If you own, invest in or use virtual currency like Bitcoin and Ethereum, be aware that the IRS has recently added virtual currencies as an area of focus. They have been sending notices to taxpayers who own virtual currency based on information received through ongoing compliance efforts. For the 2019 tax year they’ve added a question to Schedule 1 of the tax return that asks, “At any time during 2019, did you receive, sell, send, exchange, or otherwise acquire any financial interest in any virtual currency?” Since the IRS treats virtual currency as property, rather than currency, anytime you use virtual currency to buy goods or services, or convert it to dollars, you may have a gain or loss that must be reported on your tax return. If this applies to you, please provide us with all of the necessary information to properly complete your tax return when you bring in the rest of your tax documents.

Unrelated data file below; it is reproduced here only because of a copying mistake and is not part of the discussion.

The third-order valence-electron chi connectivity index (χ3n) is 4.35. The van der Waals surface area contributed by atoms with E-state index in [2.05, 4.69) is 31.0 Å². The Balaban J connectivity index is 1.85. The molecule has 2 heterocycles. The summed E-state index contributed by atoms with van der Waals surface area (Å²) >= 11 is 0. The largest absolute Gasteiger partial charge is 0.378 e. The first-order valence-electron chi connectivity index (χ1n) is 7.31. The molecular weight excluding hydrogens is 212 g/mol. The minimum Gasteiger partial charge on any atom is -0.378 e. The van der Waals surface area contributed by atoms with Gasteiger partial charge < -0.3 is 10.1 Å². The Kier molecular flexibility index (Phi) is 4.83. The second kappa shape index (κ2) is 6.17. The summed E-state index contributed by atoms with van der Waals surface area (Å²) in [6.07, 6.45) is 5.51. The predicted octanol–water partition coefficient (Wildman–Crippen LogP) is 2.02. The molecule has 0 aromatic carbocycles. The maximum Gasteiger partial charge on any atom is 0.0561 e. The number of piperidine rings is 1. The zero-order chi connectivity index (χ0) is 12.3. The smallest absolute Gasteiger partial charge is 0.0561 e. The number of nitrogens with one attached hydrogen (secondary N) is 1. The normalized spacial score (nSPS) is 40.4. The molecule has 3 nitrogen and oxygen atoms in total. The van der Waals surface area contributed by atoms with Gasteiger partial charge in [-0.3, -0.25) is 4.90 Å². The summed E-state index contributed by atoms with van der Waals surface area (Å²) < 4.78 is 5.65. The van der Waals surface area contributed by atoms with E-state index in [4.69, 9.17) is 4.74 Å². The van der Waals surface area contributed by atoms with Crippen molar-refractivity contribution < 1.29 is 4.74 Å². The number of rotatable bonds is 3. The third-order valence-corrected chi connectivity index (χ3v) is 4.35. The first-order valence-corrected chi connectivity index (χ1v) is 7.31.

To figure your gain or loss, you’ll have to show your basis in the currency. Basis is usually how much you paid for the currency. If you received the currency as payment for goods or services, your basis is generally the fair market value of the currency when you received it.

As you can see, using and owning virtual currency can complicate your tax situation. Several other virtual currency rules are still unsettled, so proper planning now may be key to avoiding additional taxes and penalties in the future. If you need to discuss any of these issues, please contact Eder, Casella & Co. or alert us to these issues when you bring in your tax information.